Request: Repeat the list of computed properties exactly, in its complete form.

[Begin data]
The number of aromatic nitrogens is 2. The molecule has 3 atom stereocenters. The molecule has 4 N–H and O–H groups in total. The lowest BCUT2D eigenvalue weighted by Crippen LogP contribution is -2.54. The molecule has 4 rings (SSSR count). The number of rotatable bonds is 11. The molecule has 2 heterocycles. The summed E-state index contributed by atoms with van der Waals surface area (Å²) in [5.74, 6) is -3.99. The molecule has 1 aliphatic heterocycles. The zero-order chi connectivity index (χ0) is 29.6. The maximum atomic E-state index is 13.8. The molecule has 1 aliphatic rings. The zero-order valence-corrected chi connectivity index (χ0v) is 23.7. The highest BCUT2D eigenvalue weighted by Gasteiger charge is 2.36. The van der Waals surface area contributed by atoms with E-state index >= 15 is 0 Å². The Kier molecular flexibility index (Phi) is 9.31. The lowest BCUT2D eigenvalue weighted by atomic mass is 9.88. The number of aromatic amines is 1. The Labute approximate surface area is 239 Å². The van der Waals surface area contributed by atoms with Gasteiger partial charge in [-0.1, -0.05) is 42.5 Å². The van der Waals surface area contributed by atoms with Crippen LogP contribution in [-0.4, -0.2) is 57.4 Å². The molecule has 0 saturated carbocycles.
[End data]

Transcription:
The number of aromatic nitrogens is 2. The molecule has 3 atom stereocenters. The molecule has 4 N–H and O–H groups in total. The lowest BCUT2D eigenvalue weighted by Crippen LogP contribution is -2.54. The molecule has 4 rings (SSSR count). The number of rotatable bonds is 11. The molecule has 2 heterocycles. The summed E-state index contributed by atoms with van der Waals surface area (Å²) in [5.74, 6) is -3.99. The molecule has 1 aliphatic heterocycles. The zero-order chi connectivity index (χ0) is 29.6. The maximum atomic E-state index is 13.8. The molecule has 1 aliphatic rings. The zero-order valence-corrected chi connectivity index (χ0v) is 23.7. The highest BCUT2D eigenvalue weighted by Gasteiger charge is 2.36. The van der Waals surface area contributed by atoms with E-state index >= 15 is 0 Å². The Kier molecular flexibility index (Phi) is 9.31. The lowest BCUT2D eigenvalue weighted by atomic mass is 9.88. The number of aromatic amines is 1. The Labute approximate surface area is 239 Å². The van der Waals surface area contributed by atoms with Gasteiger partial charge in [-0.1, -0.05) is 42.5 Å². The van der Waals surface area contributed by atoms with Crippen LogP contribution in [-0.4, -0.2) is 57.4 Å². The molecule has 0 saturated carbocycles.